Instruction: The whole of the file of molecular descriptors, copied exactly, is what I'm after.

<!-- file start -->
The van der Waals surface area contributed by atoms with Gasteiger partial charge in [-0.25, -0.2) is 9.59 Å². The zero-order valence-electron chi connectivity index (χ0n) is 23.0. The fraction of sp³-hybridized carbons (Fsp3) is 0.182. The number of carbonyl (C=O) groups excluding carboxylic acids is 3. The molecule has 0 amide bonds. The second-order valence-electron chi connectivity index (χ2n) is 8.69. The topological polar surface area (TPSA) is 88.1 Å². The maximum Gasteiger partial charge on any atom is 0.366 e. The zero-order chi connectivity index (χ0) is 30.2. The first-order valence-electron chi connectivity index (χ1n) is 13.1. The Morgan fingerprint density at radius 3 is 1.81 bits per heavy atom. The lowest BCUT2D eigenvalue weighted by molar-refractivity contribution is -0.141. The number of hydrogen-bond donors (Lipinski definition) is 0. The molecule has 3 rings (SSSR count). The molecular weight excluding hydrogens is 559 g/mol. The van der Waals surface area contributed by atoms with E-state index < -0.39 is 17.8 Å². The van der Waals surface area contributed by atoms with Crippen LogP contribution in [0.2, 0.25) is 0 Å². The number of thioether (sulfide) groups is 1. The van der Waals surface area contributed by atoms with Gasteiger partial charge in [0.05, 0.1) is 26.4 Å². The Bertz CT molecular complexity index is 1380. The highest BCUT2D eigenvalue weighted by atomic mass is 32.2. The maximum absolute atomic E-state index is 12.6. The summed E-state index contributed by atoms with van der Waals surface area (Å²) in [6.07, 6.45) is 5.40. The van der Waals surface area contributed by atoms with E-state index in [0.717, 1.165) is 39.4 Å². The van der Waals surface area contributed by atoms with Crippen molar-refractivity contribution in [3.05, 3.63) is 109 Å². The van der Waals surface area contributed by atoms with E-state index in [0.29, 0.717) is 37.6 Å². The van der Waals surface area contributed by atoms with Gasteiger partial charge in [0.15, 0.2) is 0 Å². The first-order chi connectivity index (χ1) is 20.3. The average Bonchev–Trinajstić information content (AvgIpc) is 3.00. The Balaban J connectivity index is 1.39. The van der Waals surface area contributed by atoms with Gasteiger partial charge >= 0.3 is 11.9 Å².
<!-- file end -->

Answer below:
The van der Waals surface area contributed by atoms with Gasteiger partial charge in [-0.25, -0.2) is 9.59 Å². The zero-order valence-electron chi connectivity index (χ0n) is 23.0. The fraction of sp³-hybridized carbons (Fsp3) is 0.182. The number of carbonyl (C=O) groups excluding carboxylic acids is 3. The molecule has 0 amide bonds. The second-order valence-electron chi connectivity index (χ2n) is 8.69. The topological polar surface area (TPSA) is 88.1 Å². The maximum Gasteiger partial charge on any atom is 0.366 e. The zero-order chi connectivity index (χ0) is 30.2. The first-order valence-electron chi connectivity index (χ1n) is 13.1. The Morgan fingerprint density at radius 3 is 1.81 bits per heavy atom. The lowest BCUT2D eigenvalue weighted by molar-refractivity contribution is -0.141. The number of hydrogen-bond donors (Lipinski definition) is 0. The molecule has 3 rings (SSSR count). The molecular weight excluding hydrogens is 559 g/mol. The van der Waals surface area contributed by atoms with E-state index < -0.39 is 17.8 Å². The van der Waals surface area contributed by atoms with Crippen LogP contribution in [0.2, 0.25) is 0 Å². The number of thioether (sulfide) groups is 1. The van der Waals surface area contributed by atoms with Gasteiger partial charge in [0.05, 0.1) is 26.4 Å². The Bertz CT molecular complexity index is 1380. The highest BCUT2D eigenvalue weighted by atomic mass is 32.2. The maximum absolute atomic E-state index is 12.6. The summed E-state index contributed by atoms with van der Waals surface area (Å²) in [6.07, 6.45) is 5.40. The van der Waals surface area contributed by atoms with E-state index in [0.717, 1.165) is 39.4 Å². The van der Waals surface area contributed by atoms with Crippen molar-refractivity contribution in [3.05, 3.63) is 109 Å². The van der Waals surface area contributed by atoms with E-state index in [0.29, 0.717) is 37.6 Å². The van der Waals surface area contributed by atoms with Gasteiger partial charge in [0.15, 0.2) is 0 Å². The first-order chi connectivity index (χ1) is 20.3. The average Bonchev–Trinajstić information content (AvgIpc) is 3.00. The Balaban J connectivity index is 1.39. The van der Waals surface area contributed by atoms with Gasteiger partial charge >= 0.3 is 11.9 Å².